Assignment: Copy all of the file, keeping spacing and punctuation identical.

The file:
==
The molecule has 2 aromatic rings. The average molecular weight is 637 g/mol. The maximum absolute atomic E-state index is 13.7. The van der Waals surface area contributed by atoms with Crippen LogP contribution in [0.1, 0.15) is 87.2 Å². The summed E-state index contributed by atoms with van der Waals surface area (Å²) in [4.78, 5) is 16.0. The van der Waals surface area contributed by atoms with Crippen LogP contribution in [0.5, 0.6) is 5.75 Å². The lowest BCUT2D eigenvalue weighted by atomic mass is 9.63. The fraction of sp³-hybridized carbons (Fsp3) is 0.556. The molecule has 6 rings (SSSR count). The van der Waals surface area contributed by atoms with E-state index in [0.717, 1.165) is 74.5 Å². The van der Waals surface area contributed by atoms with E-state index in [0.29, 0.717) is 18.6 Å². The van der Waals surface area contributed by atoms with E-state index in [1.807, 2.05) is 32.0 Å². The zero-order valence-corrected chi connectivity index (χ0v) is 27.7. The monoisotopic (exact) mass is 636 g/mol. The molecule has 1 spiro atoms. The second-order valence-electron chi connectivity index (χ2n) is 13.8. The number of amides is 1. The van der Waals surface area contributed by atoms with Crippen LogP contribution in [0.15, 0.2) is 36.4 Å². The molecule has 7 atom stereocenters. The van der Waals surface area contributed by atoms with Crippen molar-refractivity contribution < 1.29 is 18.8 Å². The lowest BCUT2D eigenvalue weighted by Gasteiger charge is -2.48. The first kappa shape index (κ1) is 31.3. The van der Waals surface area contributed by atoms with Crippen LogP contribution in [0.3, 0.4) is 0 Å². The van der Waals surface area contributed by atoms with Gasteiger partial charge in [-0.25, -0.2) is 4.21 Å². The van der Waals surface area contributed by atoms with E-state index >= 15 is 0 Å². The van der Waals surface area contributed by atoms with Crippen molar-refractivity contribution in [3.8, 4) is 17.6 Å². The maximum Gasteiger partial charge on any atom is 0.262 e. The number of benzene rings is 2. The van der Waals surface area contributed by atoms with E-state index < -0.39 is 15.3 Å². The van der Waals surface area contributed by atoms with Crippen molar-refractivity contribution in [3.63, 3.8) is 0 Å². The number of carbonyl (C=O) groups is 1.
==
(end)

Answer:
The molecule has 2 aromatic rings. The average molecular weight is 637 g/mol. The maximum absolute atomic E-state index is 13.7. The van der Waals surface area contributed by atoms with Crippen LogP contribution in [0.1, 0.15) is 87.2 Å². The summed E-state index contributed by atoms with van der Waals surface area (Å²) in [4.78, 5) is 16.0. The van der Waals surface area contributed by atoms with Crippen LogP contribution in [0.5, 0.6) is 5.75 Å². The lowest BCUT2D eigenvalue weighted by atomic mass is 9.63. The fraction of sp³-hybridized carbons (Fsp3) is 0.556. The molecule has 6 rings (SSSR count). The van der Waals surface area contributed by atoms with E-state index in [0.717, 1.165) is 74.5 Å². The van der Waals surface area contributed by atoms with E-state index in [0.29, 0.717) is 18.6 Å². The van der Waals surface area contributed by atoms with E-state index in [1.807, 2.05) is 32.0 Å². The zero-order valence-corrected chi connectivity index (χ0v) is 27.7. The monoisotopic (exact) mass is 636 g/mol. The molecule has 1 spiro atoms. The second-order valence-electron chi connectivity index (χ2n) is 13.8. The number of amides is 1. The van der Waals surface area contributed by atoms with Crippen LogP contribution in [0.15, 0.2) is 36.4 Å². The molecule has 7 atom stereocenters. The van der Waals surface area contributed by atoms with Crippen molar-refractivity contribution < 1.29 is 18.8 Å². The lowest BCUT2D eigenvalue weighted by Gasteiger charge is -2.48. The first kappa shape index (κ1) is 31.3. The van der Waals surface area contributed by atoms with Crippen LogP contribution in [0.3, 0.4) is 0 Å². The van der Waals surface area contributed by atoms with Gasteiger partial charge in [-0.25, -0.2) is 4.21 Å². The van der Waals surface area contributed by atoms with E-state index >= 15 is 0 Å². The van der Waals surface area contributed by atoms with Crippen molar-refractivity contribution in [3.8, 4) is 17.6 Å². The maximum Gasteiger partial charge on any atom is 0.262 e. The number of benzene rings is 2. The van der Waals surface area contributed by atoms with E-state index < -0.39 is 15.3 Å². The van der Waals surface area contributed by atoms with Crippen molar-refractivity contribution in [3.63, 3.8) is 0 Å². The number of carbonyl (C=O) groups is 1.